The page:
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Give Your Child's School a Health Check-Up This Fall

8/10/2017

This summer, parents are making sure that their children and teens are ready for school by visiting the pediatrician to check they're up-to-date on immunizations, ready for organized sports, and have a plan to care for any health problems before the start of the school year.  Parents can give the same kind of check-up to their child's school – to make sure it's the healthiest environment for learning and growing.

"Children spend a significant part of their day in school, and so the school environment is really important to their overall health," said Sandra Hassink, MD, FAAP, medical director of the American Academy of Pediatrics (AAP) Institute for Healthy Childhood Weight. "To thrive in school, every child needs a nutritious diet, enough exercise, sleep, and other basic building blocks of wellness. Schools that create a healthy, nurturing environment will be more successful at helping students learn." 

The American Academy of Pediatrics recommends parents look for these elements in their child's school:

1.     Healthy school lunches

The meals children eat at school are an important part of their overall nutrition. Children typically eat 35 percent to 40 percent of their daily calories while at school. As a result of the Healthy, Hunger-Free Kids Act passed by congress in 2010, most schools are serving meals that contain less sugar, lean meats, low fat dairy, more fruits, vegetables and whole grains. While the occasional cupcake is not a threat to an otherwise healthy diet, the AAP recommends schools also consider how the informal snacks, beverages and treats offered at school fit within a culture of healthy eating. Drinking water should be available and safe, too. Parents can check with their school to see if it has a wellness policy.

2.     Daily recess
This daily break provides an opportunity for unstructured play that is fundamental for children's social, emotional, physical and cognitive development. The AAP recommends recess be a regularly scheduled part of the school day, and long enough for students to mentally decompress, be physically active, and interact with peers. It complements but does not replace physical education. The AAP believes withholding recess for academic or punitive reasons is counterproductive. Parents can also check that the playground and other outdoor spaces are safe for children.

3.     Safe routes to school
Kids should be safe traveling to and from school whether they walk, bike, drive or ride a bus. If your child walks to school, the AAP recommends you first make sure the route is safe, with well-trained crossing guards at every intersection your child must cross. The AAP has had a long-standing position that new school buses should have safety restraints. Parents should work with school districts to encourage that every new bus be equipped with lap/shoulder seat belt restraints that also can accommodate car seatsbooster seats, and harness systems.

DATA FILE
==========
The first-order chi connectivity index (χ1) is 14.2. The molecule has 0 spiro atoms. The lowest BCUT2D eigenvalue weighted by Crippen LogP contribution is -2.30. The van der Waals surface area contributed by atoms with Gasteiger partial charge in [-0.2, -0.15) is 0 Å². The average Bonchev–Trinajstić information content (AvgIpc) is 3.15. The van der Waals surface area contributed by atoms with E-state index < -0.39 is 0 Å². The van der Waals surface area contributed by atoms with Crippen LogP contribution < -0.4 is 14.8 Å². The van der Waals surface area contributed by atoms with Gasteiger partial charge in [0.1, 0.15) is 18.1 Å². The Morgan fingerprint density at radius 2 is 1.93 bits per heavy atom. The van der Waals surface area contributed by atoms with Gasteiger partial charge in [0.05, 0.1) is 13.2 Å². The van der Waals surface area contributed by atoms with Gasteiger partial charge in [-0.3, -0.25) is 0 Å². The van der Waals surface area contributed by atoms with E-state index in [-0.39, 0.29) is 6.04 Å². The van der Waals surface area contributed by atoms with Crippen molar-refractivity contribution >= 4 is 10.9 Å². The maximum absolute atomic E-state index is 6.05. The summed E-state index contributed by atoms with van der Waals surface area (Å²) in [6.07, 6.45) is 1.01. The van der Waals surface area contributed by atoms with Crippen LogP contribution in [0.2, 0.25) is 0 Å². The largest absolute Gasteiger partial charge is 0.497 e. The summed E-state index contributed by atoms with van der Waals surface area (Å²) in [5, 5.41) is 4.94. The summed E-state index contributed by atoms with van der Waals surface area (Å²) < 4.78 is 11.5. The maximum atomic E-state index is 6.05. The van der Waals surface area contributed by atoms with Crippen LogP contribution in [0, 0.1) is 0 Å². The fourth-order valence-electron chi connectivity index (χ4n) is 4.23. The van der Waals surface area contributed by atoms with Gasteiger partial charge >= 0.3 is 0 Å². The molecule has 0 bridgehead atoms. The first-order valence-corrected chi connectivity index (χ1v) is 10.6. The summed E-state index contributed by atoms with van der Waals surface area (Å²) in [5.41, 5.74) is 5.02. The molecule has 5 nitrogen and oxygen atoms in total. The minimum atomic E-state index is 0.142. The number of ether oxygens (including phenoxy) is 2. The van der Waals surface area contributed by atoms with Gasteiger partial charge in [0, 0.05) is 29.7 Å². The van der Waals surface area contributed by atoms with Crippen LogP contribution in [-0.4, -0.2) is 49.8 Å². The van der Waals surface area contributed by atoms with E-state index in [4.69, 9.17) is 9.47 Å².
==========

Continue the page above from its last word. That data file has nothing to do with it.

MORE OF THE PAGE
4.     Reasonable start times
Kids – especially teens – perform better in school when they have had enough time for sleep. The AAP recommends middle and high schools start no earlier than 8:30 a.m. to align with the biological sleep rhythms of adolescents, whose sleep-wake cycles begin to shift two hours later at the start of puberty. Research shows that adolescents who get enough sleep have a reduced risk of being overweight or suffering depression, are less likely to be involved in car crashes, and have better grades, higher standardized test scores and an overall better quality of life.

5.     Protection from disease
High immunization rates among students make it much less likely a contagious disease like measles, chicken pox or whooping cough will make your child sick. When a high percentage of people are immunized, a school can achieve "community immunity" against disease outbreaks. Parents can learn how their state compares to other states in an interactive infographic from AAP. Other sites, such as School Digger, allow you to check the immunization rates at individual schools in your community.

6.     A school nurse
A school nurse helps keep children healthy – and in school. This is important as more children have chronic health issues like allergies, ADHD and asthma. A school nurse can help manage some illnesses in school and reduce absentee rates among students. The AAP recommends a minimum of one full-time professional school nurse in every school with medical oversight from a school physician in every school district.

7.     Freedom from bullying and teasing
Bullying and teasing is all too common in schools, on playgrounds and buses. Parents should make sure that their child's school has a bullying and teasing policy in place and that the school environment is a safe space for all students.

For additional tips on preparing children for school, including getting over first-day jitters, backpack safety, and establishing good study habits, see the AAP Back to School Tips sheet.

 

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The American Academy of Pediatrics is an organization of 66,000 primary care pediatricians, pediatric medical subspecialists and pediatric surgical specialists dedicated to the health, safety and well-being of infants, children, adolescents and young adults. For more information, visit www.aap.org and follow us on Twitter @AmerAcadPeds.